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One-half undivided interest

I have quite a unique situation on my hands and am looking for some guidance moving forward.

My girlfriend [Sarah] and I live together in a two family home. This house was willed to Sarah's Grandfather, and his sister, as a one-half undivided interest back in 1963. Sarah's Grandfather passed away several years back and named Sarah as executor of his estate. The sister of Sarah's Grandfather passed away in March of 2017 and her son [Ricky], who had lived with his mother at the time of her passing, is still living upstairs.

Ricky is a middle-aged, unemployed, habitual drug user who has caused nothing but headaches for myself and my family.

We are looking to sell the house and move on from the situation but we are at sort of a standstill.

In doing some deed research we discovered the one-half undivided interest on the property. We have looked on the probate court's website for Ricky's mother's will but there was nothing to be found (we found Sarah's Grandfather's so we knew we were looking in the right place). This means that Ricky's mother did not have a will or he has it and never probated the document(s).

As per the documents that Sarah has and the research that we have done with regards to one-half undivided interest laws in Massachusetts, if Ricky's mother did not have a will stating the [he] be named the executor of her estate or did not have a will at all, than the property falls to Sarah.

How do we go about asking the court to have Ricky probate her will? And if she did not have a will, how do we go about finding that out without asking Ricky and causing any further issues?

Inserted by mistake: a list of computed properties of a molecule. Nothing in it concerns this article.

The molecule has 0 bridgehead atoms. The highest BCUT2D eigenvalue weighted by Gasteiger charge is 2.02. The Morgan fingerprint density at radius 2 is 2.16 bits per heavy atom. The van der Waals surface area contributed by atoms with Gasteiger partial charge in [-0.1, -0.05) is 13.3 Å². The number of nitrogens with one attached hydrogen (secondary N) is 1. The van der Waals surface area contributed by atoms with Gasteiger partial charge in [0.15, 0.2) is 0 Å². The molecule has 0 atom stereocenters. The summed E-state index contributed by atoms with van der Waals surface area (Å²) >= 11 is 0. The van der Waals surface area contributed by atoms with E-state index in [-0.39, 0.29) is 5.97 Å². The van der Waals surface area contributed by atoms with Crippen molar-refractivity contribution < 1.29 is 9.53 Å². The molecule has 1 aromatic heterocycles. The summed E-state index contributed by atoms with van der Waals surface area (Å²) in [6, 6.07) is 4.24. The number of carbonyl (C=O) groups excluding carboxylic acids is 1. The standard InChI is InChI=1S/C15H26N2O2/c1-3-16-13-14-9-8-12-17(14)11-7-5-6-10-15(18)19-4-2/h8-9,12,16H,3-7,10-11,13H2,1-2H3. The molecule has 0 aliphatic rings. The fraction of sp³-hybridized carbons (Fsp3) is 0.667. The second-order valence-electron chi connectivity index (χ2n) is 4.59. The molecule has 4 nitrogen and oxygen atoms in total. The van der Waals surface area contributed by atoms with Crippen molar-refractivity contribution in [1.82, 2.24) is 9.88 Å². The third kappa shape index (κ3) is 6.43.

Any advice on this messy situation would be greatly appreciated.

Regards,

Scott

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Submitted Wed, 01/24/2018 - 09:12

This is not actually all that uncommon. At first pass, it appears as though Ricky may be the owner of the home. Assuming that Ricky's mother owned the property at the time of her death, it would have passed to Ricky upon her death under the laws of intestacy. This assumes too much and the details matter quite a bit. There are enough moving parts here that I would strongly recommend that you take your paperwork to an attorney and review your family tree, any deeds and leases, and any probate records. The first task will be to determined who the property owner is. Next, and assuming that it is your girlfriend, you will need to devise a plan to clear title in order to sell. This really isn't a do-it-yourself project. You need a good real estate attorney. Please don't hesitate to reach out to my office if you would like to set up a consultation to discuss the specifics of your situation. Christopher Vaughn-Martel, Esq. (617) 357-4898 chrisvm@charlesriverlaw.com



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